About a year ago I posted a series following my attempts to write Ugaritic cuneiform, first in plasticine and then in clay. I ended up using the square end of a chopstick for a stylus, and this is what I’ve been doing ever since, including in my cuneiform baking. It works, but it’s fiddly – the stick has to be held just right to make the wedge-shaped prints, and it takes practice to stop them being large and clumsy.
Last weekend I took part in a Prehistory and Archaeology Day as part of Cambridge University’s Festival of Ideas. Hosted by Cambridge Archaeological Unit, this offered hundreds of members of the public – mostly children – the chance to try their hands at a wide range of archaeology-related activities, from spear-throwing and archery to excavation and osteology. The ancient writing systems stall was particularly eclectic, with academics from the Faculty of Classics and the Division of Archaeology showing visitors how to write in Akkadian, Ugaritic, Phoenician, Egyptian hieroglyphics, Linear B and alphabetic Greek.
It’s Easter! Which means everyone’s developed a bizarre preoccupation with eggs. How we chortle as adverts everywhere wheel out the same old egg-puns as if they’re the first to think of them. Egg-straordinary! Never mind; it means we get some chocolate. I’m particularly partial to Mini Eggs myself.
As you probably know, for many it’s traditional to paint and decorate eggs at Easter. Like many Christian festivals, there’s a healthy vestige of earlier practices in Easter, as the Church sought to appropriate and sanitise pagan spring fertility celebrations. The name Easter itself most likely derives from the Germanic goddess Ēastre, which in turn seems to come from the Proto-Indo-European word for dawn, and so is cognate with classical goddesses such as Eos or Aurora. So it’s no surprise to learn that decorating eggs is a practice with roots much older than Christianity. In fact we have painted eggs from the ancient Near East which date as far back as the third millennium BC.
How do egg-shells manage to survive for nearly five thousand years in the archaeological record?
Two answers. One: lots of them were found in tombs. Two: they used ostrich eggs.
Minoan ostrich egg rhyton. Late Bronze Age
One of the comments on my post about my board game, Ancient Horror, asked how I made its board, which features a Mediterranean map. I responded with a short answer there, but I thought it would be worth doing a more in-depth look. I need hardly stress how important maps are in science fiction and especially fantasy, but they’re also very important for archaeologists. I had to draw at least half a dozen for my PhD, showing artefact distributions and other things, and I also redrew one of the maps in a recent new edition of a book by my former supervisor.
In this post I’m going to show you how I tend to go about it.
This isn’t the map for my supervisor. This one’s from The Hobbit.
One of the maps from my PhD thesis
Every time I think I’m done with the clay tablets, I find just one more thing. You can read up on the full story about my experiments with writing ancient tablets at these links:
Part 1 – Ugaritic, plasticine and Lego styli
Part 2 – A better stylus and first attempts at biscuits
Part 3 – Linear A Clay Play Day, Linear A cake and second attempt at biscuits
And for more on the academic component of Clay Play Day and the Linear A seminars, take a look at Anna Judson’s write-up.
Right, on to this instalment, which is unashamedly aesthetic rather than academic. When I ended part 3, my newly-made clay tablets were drying in the CREWS Project office, looking like this:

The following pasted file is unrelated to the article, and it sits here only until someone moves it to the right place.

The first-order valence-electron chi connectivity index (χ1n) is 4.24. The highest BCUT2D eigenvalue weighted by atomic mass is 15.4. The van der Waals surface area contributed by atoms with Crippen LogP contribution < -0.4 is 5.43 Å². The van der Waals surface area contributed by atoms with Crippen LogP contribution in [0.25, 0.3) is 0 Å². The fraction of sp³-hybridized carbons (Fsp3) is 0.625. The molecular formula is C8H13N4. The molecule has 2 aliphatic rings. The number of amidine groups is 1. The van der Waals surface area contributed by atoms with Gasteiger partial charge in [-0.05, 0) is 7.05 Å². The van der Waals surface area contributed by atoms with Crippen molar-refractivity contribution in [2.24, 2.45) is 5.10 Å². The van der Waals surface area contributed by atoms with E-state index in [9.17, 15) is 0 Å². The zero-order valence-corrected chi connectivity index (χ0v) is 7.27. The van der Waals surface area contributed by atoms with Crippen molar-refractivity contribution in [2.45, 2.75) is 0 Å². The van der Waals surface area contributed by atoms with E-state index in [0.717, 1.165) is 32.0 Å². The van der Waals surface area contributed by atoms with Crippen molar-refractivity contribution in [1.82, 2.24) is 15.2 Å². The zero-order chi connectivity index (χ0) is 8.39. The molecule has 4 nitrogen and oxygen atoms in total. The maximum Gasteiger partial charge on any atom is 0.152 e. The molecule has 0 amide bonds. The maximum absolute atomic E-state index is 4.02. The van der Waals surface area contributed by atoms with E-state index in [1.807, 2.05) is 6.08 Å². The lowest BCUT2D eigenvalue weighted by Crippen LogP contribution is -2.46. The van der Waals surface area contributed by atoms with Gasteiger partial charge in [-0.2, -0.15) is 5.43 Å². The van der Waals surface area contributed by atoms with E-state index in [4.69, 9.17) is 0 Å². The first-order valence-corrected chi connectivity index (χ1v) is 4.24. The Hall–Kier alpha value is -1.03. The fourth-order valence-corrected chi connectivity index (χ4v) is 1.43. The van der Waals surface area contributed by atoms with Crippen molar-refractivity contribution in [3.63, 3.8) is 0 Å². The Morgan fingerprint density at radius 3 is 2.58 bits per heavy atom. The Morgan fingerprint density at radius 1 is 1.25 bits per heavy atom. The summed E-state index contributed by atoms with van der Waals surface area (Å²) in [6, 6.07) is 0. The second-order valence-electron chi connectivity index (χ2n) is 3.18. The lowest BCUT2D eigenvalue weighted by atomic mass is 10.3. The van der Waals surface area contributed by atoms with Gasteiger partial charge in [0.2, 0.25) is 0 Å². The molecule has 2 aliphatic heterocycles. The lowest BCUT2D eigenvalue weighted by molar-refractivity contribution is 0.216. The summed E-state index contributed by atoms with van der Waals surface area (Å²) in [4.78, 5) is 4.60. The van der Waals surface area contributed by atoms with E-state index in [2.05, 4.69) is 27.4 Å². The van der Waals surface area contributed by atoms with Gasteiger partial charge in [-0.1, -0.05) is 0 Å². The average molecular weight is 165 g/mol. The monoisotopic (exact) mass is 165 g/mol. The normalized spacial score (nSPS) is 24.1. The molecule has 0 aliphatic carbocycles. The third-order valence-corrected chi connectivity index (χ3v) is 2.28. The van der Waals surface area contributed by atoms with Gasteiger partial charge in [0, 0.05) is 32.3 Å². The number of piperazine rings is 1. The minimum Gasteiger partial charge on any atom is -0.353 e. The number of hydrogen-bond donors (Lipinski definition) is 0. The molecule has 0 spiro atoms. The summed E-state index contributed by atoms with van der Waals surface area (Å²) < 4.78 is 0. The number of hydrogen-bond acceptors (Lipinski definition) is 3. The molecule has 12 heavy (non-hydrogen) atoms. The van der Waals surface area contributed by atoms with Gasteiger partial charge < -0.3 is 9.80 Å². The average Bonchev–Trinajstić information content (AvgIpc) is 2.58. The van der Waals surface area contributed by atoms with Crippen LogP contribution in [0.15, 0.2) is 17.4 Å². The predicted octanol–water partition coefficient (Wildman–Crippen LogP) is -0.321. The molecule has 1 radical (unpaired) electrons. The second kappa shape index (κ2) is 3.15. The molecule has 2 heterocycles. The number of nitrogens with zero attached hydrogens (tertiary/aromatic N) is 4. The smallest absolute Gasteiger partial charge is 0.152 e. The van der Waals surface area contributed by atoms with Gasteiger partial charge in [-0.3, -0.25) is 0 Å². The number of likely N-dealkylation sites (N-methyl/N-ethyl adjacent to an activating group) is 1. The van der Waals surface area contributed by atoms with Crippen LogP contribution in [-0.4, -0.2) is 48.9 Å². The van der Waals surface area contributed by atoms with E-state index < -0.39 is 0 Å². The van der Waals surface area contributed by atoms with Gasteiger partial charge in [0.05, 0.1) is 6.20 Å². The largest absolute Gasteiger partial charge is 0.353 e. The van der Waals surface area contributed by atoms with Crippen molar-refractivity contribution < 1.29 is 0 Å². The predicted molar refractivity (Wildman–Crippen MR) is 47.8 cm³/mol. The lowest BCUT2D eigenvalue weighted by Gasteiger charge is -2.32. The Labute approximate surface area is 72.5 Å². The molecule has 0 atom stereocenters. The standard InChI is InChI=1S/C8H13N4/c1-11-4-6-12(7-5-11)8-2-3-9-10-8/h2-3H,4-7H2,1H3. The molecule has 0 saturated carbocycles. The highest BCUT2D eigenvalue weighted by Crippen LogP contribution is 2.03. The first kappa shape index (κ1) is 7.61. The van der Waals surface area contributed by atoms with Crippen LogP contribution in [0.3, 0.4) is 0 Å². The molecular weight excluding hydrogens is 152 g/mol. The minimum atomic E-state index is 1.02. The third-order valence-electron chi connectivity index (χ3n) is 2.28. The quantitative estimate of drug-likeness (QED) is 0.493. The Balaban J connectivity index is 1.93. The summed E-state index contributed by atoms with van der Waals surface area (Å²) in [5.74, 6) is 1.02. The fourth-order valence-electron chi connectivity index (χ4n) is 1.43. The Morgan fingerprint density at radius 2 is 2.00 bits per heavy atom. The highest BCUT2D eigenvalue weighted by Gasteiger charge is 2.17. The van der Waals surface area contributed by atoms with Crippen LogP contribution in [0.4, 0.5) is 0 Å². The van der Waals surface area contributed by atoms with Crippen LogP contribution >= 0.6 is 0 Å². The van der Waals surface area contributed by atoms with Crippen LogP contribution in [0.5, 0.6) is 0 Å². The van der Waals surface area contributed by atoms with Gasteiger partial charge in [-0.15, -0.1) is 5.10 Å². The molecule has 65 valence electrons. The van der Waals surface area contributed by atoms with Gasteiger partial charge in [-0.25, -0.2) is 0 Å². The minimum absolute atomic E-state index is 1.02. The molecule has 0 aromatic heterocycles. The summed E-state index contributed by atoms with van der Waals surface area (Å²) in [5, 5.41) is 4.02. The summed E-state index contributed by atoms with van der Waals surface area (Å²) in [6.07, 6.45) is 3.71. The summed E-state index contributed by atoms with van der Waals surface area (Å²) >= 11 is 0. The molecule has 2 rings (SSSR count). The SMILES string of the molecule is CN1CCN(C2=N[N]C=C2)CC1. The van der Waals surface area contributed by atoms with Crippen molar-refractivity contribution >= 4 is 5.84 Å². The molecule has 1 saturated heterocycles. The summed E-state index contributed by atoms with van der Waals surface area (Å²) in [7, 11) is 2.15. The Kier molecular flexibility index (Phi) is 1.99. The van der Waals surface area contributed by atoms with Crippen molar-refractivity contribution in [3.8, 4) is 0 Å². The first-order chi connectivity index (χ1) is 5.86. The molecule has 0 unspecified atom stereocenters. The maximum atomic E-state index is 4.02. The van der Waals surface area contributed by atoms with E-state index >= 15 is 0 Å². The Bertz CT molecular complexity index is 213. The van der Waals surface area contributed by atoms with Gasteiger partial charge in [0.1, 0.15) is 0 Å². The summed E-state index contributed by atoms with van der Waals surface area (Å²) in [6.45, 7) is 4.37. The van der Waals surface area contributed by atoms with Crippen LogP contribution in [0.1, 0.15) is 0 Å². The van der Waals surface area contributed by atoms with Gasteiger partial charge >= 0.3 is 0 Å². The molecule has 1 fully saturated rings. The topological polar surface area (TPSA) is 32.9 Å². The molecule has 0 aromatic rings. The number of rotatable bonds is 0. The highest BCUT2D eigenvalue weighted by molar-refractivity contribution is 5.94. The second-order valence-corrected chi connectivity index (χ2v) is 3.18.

I’ve been working from home for a while, but over the weekend I finally collected them and saw them for the first time dry. They looked good, but the pristine new air-drying clay had dried very bright, making them look like they were straight out of a brickyard or a primary school art class. They looked a bit stark on my mantelpiece, so I decided to paint them. Continue reading
I thought I was done for now with making tablets, but this week has turned out to be quite a busy one. This term the linguistics caucus at Cambridge’s Faculty of Classics has been running a Linear A Self-Help Group – sort of a seminar series, but with more baffled shrugging as we struggled to make any sense of the Minoan script. On Wednesday it was the last session of term, which meant two things.
Firstly, it’s traditional that there’s cake, usually decorated with an inscription in the language being studied. I ended up responsible for this this time and went for a chocolate brownie recipe. I decided to decorate it in white chocolate, which was probably a mistake since the window of opportunity for piping the writing between extreme runniness and utter solidity is very narrow. My end result was not as neat as some previous examples, especially those by Cakemeister to the Faculty, Anna Judson, so I did what the Minoans did if in doubt: cover liberally with horns of consecration.
I wrote recently about the excellent Lovecraftian board game Eldritch Horror. That post was actually something of a preliminary to this one. You see, for the last several months I’ve been working on my own version of Eldritch Horror, set in the East Mediterranean Bronze Age.
Earlier this year, my friend and colleague Anna Judson called us together to play something else – her excellent Mycenopoly: an Aegean Bronze Age themed version of Monopoly, complete with barter system and utilities such as textile works and the ability to build megara instead of hotels. I highly recommend checking out her own blog about it, which went a bit viral, and deservedly so. Apart from having an excellent time with Mycenopoly, the evening left me wondering if it would be possible to do something similar for the game we most often play together, Eldritch Horror. Continue reading